• "Russia enters the top 10 most risky table as CDS spreads widened around 90% following the fall in oil price which is adding more pressure to an economy already subject to continued economic sanctions." 
  • "Ukraine CDS spreads also widened by 90%." 
  • "CDS quoting for Nigeria remained extremely low throughout the last quarter of 2014. Bond Z-Spreads widened 150bps for the Bonds maturing in January 2021 and July 2023 but remained very active." 

Venezuela and Ukraine are clear 'leaders' in terms of risks - two candidates for default next.

Other top-10 are charted over time below:

Again, per S&P Capital IQ:

  • "The CDS market now implies an 11% probability (down from 34% in Q3 2014) that Venezuela will meet all its debt obligations over the next 5 years, as oil prices dropped 40% in Q4 2014." 
  • "Russia and Ukraine CDS spreads widened 90% during Q4 2014. The Russia CDS curve also inverted this quarter with the 1Y CDS level higher than the 5Y. Curve inversion occurs when investors become concerned about a potential ‘jump to default’ and buy short dated as opposed to 5Y protection." This, of course, is tied to the risks relating to bonds redemptions due in H1 2015, which are peaking in the first 6 months of the year, followed by still substantial call on redemptions in H2 (some details here: As readers of the blog know, I have been tracking Russian and Ukrainian CDS for some time, especially during the peak of the Ruble crisis last month - you can see some comparatives in a more dynamic setting here: and in precedent links, by searching the blog for "CDS".
  • "Greece, which restructured debt in March 2012, returned to the debt markets this year. CDS spreads widened to 1281bps and the 4.75Y April 2019 Bonds, which were issued with a yield of 4.95%, now trade with a yield of over 10%, according to S&P Capital IQ Bond Quotes." 

By percentage widening, the picture is much the same:

So all together - a rather unhappy picture in the emerging markets - a knock on effect of oil prices collapse, decline across all major commodities prices, dollar appreciation and the risk of higher US interest rates (the last two factors weighing heavily on the risk of USD carry trades unwinding) - all are having significant adverse effect across all EMs. Russia is facing added pressures from the sanctions, but even absent these things would be pretty tough.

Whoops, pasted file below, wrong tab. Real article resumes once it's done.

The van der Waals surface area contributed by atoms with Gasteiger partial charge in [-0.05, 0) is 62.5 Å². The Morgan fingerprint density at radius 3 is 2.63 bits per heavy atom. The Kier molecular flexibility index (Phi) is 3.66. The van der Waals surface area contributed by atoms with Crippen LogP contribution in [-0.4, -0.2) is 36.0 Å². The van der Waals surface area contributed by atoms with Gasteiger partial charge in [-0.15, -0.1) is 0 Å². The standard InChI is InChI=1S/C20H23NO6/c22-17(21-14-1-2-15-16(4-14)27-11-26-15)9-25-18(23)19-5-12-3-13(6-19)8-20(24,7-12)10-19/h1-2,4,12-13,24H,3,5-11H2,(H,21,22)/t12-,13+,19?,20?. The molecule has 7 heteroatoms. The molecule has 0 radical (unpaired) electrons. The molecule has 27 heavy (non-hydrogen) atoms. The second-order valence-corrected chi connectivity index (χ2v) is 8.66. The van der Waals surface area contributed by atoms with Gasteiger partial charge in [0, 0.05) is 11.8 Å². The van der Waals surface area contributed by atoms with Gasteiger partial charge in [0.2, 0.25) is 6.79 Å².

Note 1: latest pressure on Ukraine is from the risk of Russia potentially calling in USD3 billion loan extended in December 2013. Kiev has now breached loan covenants and as it expects to receive EUR1.8 billion worth of EU loans next, Moscow can call in the loans. The added driver here (in addition to Moscow actually needing all cash it can get) is the risk that George Soros is trying to get his own holdings of Ukrainian debt prioritised for repayment. These holdings have been a persistent rumour in the media as Soros engaged in a massive, active and quite open campaign to convince Western governments of the need to pump billions into the Ukrainian economy. Still, all major media outlets are providing Soros with a ready platform to advance his views, without questioning or reporting his potential conflicts of interest. 

Note 2: Not being George Soros, I should probably disclose that I hold zero exposures (short or long) to either Ukrainian or Russian debt. My currency exposure to Hrivna is nil, to Ruble is RUB3,550 (to cover taxi fare from airport to the city centre on my next trip). Despite all these differences with Mr Soros, I agree that Ukraine needs much more significant aid for rebuilding and investment. Only I would restrict its terms of use not to repay billionaires' and oligarchs' debts but to provide real investment in competitive and non-corrupt enterprises.